I suspect from what I have read that the judiciary in the US is far more susceptible (or is flexible a better expression ?) to political pressure than in the UK.
        I have a feeling that there may be a carefully co-ordinated, behind the scenes campaign to persuade the judiciary to unquestioningly believe in AGW / climate change.
        There are troubled times ahead and believers in democracy, truth and justice will need to be ready to defend them. It is rather ironic that in the anniversary year of Magna Carta that democracy is under such threat. In the UK it is our own politicians who have eroded that by handing our sovereignty to the EU and seem to firmly believe that an unelected, unaccountable global government (drawn from the likes of Greenpeace) is better than democracy.

    • Leo Smith says on December 14, 2015 at 10:08 am:
      “Time to start suing Greenpeace, Obama, Miliband et al.”
      Absolutely right, Leo. And let’s also expose the source of the billions they spend on spreading misinformation about climate.

  1. Does M. Mann get a small royalty on each one, much like the inventor of the bar code? Every little bit adds up.

  2. It would be interesting for the coal industry to simply go on strike for a month or two.
    “Who is John Gault?”

    • “Who is John Galt” is the phrase which sprang to my mind too.
      Nobody in their right mind thinks we can do without coal. Greg Hunt recently approved the Carmichael mine, though his stated reason for doing so is hilarious.
      The damage IMO is politicians seem to be inserting themselves as “gatekeepers”, instead of the market being free, you have to go through channels, get the right political blessing, before you can perform your business activity.

    • It would really, really be interesting if all the US oil refinery employees were to simply go on strike for three (3) months or more.
      The screaming of the “greenies” and the pro-CAGW politicians would be deafening.

    • That’s true, but said companies will find themselves in quite the cleft stick. Defend themselves vigorously and successfully, and they will face a PR backlash that may do as much damage as losing. Or, pay the greenmail and die the death of a thousand cuts as every third world rent-seeker tries to get his pound of flesh.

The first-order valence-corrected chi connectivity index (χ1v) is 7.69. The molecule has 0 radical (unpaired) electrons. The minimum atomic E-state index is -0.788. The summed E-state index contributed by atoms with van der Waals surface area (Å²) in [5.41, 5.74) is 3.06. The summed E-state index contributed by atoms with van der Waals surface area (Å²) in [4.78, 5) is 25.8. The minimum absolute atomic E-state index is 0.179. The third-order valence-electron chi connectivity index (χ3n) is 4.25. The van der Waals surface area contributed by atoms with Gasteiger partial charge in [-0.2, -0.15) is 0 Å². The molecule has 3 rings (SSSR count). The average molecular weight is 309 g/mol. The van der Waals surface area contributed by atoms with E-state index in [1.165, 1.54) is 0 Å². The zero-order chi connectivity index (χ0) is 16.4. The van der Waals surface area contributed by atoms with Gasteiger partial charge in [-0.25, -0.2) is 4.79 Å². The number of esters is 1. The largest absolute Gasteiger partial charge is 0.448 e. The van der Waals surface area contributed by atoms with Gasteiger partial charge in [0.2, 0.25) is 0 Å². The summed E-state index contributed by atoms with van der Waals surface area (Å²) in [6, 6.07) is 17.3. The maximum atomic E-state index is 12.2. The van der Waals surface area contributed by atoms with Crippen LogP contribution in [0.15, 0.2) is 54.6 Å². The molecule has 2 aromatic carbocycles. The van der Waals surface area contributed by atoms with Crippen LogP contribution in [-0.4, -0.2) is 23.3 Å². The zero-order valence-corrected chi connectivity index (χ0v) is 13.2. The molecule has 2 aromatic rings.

• Old saying from medieval times when the Vikings were on a roll. — Once you pay the Dane gold, you never get rid of the Dane.
        Eugene WR Gallun

    • DJH
      No PR backlash. This will settle out of court for two Andean alpacas, a check for 1000 Peruvian Nuevo Sols (~$149USD), sealed transcripts and a gag order.

  3. Of course, this whole thing is spearheaded by the same greedy lawyers whom God said, would never see the Kingdom of Heaven. To sue these companies is to support the TPP’s agenda. Hypocritical fools never change – they just keep screaming their way into the ditch of ignorance they created.

    • “Woe unto you also, ye lawyers! for ye lade men with burdens grievous to be borne, and ye yourselves touch not the burdens with one of your fingers.”
      Ye deny us cheap power, yet fly to climate conventions in private jets. Ye take our guns, yet have armed guards about thee. Ye are a bunch of hypocrites.

  4. Normally a court has to have jurisdiction over the defendant before it can entertain a case. However, courts can be corrupted by politics and it is likely that the venue for the lawsuit was chosen because it is very susceptible to political influence/corruption. I agree that this suit is dangerous for everyone. If the court awards damages to the plaintiff (which may be a foregone conclusion) , is the judgment enforceable outside of Peru?

  5. perhaps they should go after the biggest single global emitter…China…instead of a small potatoes European energy producer.

    • The beer bar solution.
      If I were defending RWE i would open by offering a settlement. The farmer wants $29,000? RWE may be the biggest carbon emitter in Europe but its percentage of world carbon release is tiny. Offer a charity settlement (without admitting guilt) of two bucks. Then countersue for legal expenses and takes this man’s farm away from him. It is almost a certainty that he is in with the activist crowd and not some duped innocent.
      Of course, the above can’t happen but still nice to sound off about after having a few.
      Eugene WR Gallun

  6. How can the Green factions plausibly expect to achieve their goals of “100% renewables” without co-operation from the mining industry??? Where do they think the materials to build their precious wind turbines and solar panels comes from? Talk about biting the hand that feeds you…

    • That’s why there are so few engineers in their midst. The plans that they propose can’t work due to numerous issues (that being just one of them). A windmill is just greenwashed oil power, as everything from the mining to the blast furnace that made the steel to transport, installation, and maintenance is some version of oil-fired power. Add to that the natural gas or diesel backup generators needed when the wind stops blowing, it’s oil all the way.